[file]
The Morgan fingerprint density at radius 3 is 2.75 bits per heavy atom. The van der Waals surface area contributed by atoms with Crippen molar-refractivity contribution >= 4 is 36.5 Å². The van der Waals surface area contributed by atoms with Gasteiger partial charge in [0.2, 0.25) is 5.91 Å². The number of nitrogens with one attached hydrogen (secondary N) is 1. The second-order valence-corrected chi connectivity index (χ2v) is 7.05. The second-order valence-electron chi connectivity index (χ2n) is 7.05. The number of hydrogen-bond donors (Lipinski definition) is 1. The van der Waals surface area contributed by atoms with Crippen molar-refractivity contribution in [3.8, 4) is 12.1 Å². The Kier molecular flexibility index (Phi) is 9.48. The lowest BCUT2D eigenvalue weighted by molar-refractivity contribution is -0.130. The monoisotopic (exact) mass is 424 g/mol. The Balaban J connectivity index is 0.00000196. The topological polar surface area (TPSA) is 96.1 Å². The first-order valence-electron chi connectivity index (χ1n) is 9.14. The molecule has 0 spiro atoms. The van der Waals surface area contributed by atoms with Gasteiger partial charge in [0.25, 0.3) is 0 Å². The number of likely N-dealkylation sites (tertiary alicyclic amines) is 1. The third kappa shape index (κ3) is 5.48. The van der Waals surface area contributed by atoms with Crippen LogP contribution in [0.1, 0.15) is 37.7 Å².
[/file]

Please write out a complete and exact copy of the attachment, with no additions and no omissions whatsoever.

The Morgan fingerprint density at radius 3 is 2.75 bits per heavy atom. The van der Waals surface area contributed by atoms with Crippen molar-refractivity contribution >= 4 is 36.5 Å². The van der Waals surface area contributed by atoms with Gasteiger partial charge in [0.2, 0.25) is 5.91 Å². The number of nitrogens with one attached hydrogen (secondary N) is 1. The second-order valence-corrected chi connectivity index (χ2v) is 7.05. The second-order valence-electron chi connectivity index (χ2n) is 7.05. The number of hydrogen-bond donors (Lipinski definition) is 1. The van der Waals surface area contributed by atoms with Crippen molar-refractivity contribution in [3.8, 4) is 12.1 Å². The Kier molecular flexibility index (Phi) is 9.48. The lowest BCUT2D eigenvalue weighted by molar-refractivity contribution is -0.130. The monoisotopic (exact) mass is 424 g/mol. The Balaban J connectivity index is 0.00000196. The topological polar surface area (TPSA) is 96.1 Å². The first-order valence-electron chi connectivity index (χ1n) is 9.14. The molecule has 0 spiro atoms. The van der Waals surface area contributed by atoms with Gasteiger partial charge in [0.25, 0.3) is 0 Å². The number of likely N-dealkylation sites (tertiary alicyclic amines) is 1. The third kappa shape index (κ3) is 5.48. The van der Waals surface area contributed by atoms with Crippen LogP contribution in [0.1, 0.15) is 37.7 Å².